The name Naomi means “pleasant.” Yet the life of Naomi in the first chapter of Ruth seems anything but pleasant. Naomi herself is brought to wonder, “Is this who I even am any more?” Yet Naomi’s story is that of the sweet bitterness of God’s affliction, of the pleasant paths of pain that God sends.
The apostle Peter writes to hurting and persecuted Christian believers, who have been “scattered” from their homes and familiar surroundings, and tells them to cast all their anxieties on God knowing that God cares for them (1 Peter 5:7). This is not some puff piece, or academic lecture, or thoughtless encouragement. Peter is communicating to real people, in real pain, and giving them real comfort. God cares about you!
“Even though I walk through the valley of the shadow of death, I will fear no evil, for you are with me; your rod and your staff, they comfort me“ (Psalm 23:4). We too often talk about God, without talking to God. We can give mental assent to certain Bible teaching – Jesus is Lord, Jesus is a Shepherd, Jesus is awesome – but not say to Jesus, “Rule my life as my Lord, be my Shepherd, help me to walk in awe of you!”
He makes me lie down in green pastures. He leads me beside still waters. (Psalm 23:2) While it is true that we all have experienced what we might call “a good day” — when the children are behaving, the sun is shining, our body is healthy, our spouse is agreeable — these blessings from our benevolent God are not unique to believers who have Christ as their shepherd. Even unbelievers can enjoy these things.
Jesus said to him, “I am the way, and the truth, and the life. No one comes to the Father except through me” (John 14:6). Nothing could be more purely practical than this passage, this claim by Jesus! Yes, it is a theological claim, but it should be far more than another point of orthodoxy for us as Christians.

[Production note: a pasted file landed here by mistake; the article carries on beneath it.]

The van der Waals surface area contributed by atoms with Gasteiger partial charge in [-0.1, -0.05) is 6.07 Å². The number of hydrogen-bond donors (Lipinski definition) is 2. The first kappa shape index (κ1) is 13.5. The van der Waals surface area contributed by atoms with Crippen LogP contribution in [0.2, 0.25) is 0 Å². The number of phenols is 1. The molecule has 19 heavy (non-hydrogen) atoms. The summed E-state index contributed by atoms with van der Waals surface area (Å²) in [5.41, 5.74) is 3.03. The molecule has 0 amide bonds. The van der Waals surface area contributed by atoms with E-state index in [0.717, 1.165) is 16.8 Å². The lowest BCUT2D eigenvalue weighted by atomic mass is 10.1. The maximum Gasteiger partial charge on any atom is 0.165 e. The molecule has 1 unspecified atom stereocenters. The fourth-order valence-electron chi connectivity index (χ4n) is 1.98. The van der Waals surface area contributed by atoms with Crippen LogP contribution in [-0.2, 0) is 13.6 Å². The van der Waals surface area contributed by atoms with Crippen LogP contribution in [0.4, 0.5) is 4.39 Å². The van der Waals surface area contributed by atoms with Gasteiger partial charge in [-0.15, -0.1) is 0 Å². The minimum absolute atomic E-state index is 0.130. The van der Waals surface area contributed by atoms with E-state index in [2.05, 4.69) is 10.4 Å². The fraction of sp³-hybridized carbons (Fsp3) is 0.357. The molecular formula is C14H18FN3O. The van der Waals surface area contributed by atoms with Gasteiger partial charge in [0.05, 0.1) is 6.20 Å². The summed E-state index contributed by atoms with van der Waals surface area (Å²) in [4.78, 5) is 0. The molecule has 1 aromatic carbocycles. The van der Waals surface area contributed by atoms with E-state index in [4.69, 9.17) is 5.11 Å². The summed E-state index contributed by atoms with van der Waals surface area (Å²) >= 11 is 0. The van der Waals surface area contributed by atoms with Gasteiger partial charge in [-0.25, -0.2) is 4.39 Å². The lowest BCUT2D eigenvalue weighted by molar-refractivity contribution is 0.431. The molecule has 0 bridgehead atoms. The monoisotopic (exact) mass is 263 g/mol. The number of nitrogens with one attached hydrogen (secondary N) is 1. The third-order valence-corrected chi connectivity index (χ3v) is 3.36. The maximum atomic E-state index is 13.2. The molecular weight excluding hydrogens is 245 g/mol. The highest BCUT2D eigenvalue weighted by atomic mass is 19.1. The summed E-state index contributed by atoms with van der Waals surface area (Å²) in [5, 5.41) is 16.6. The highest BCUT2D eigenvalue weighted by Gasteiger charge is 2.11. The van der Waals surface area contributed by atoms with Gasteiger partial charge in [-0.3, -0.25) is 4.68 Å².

Then David said to the Philistine, “You come to me with a sword and with a spear and with a javelin, but I come to you in the name of the Lord of hosts, the God of the armies of Israel, whom you have defied” (1 Samuel 17:45). David was victorious over Goliath because he trusted the invisible God with very real and visible and impending problems. But remember this! It is easy to look at someone else’s successful battle, after the fact, and take for granted the outcome.
Do not fear, only believe (Mark 5:36). As you read this, you may at this moment be filled with hope and expectation … or you may be filled with dread and anxiety about the future. Either way, Jesus’ simple words to a suffering man speak volumes. Jesus invites us to rest in him, now and always. But why should we trust Jesus? How can we be certain that he has our best in mind, or that he is working for our good?
The appointed time has grown very short … For the present form of this world is passing away (1 Corinthians 7:29,31). God himself has set the bounds of this universe, and it will not last forever. Therefore, every day that passes is God drawing the earth closer to its eventual and inevitable conclusion. And not only is this world finite, but our individual time on it is more limited still. As James reminds us, our life is like “mist,” here and then quickly gone.
Did you know that the command “Fear not” is by far the most repeated command in the Bible, across both Testaments? We can so easily paint an inaccurate, unrealistic picture of biblical heroes in our minds. The fact is they, like we, struggled with fear and anxiety about God’s working in their lives. This is of course the only explanation as to why we see this constant refrain throughout Scripture: “Fear not.”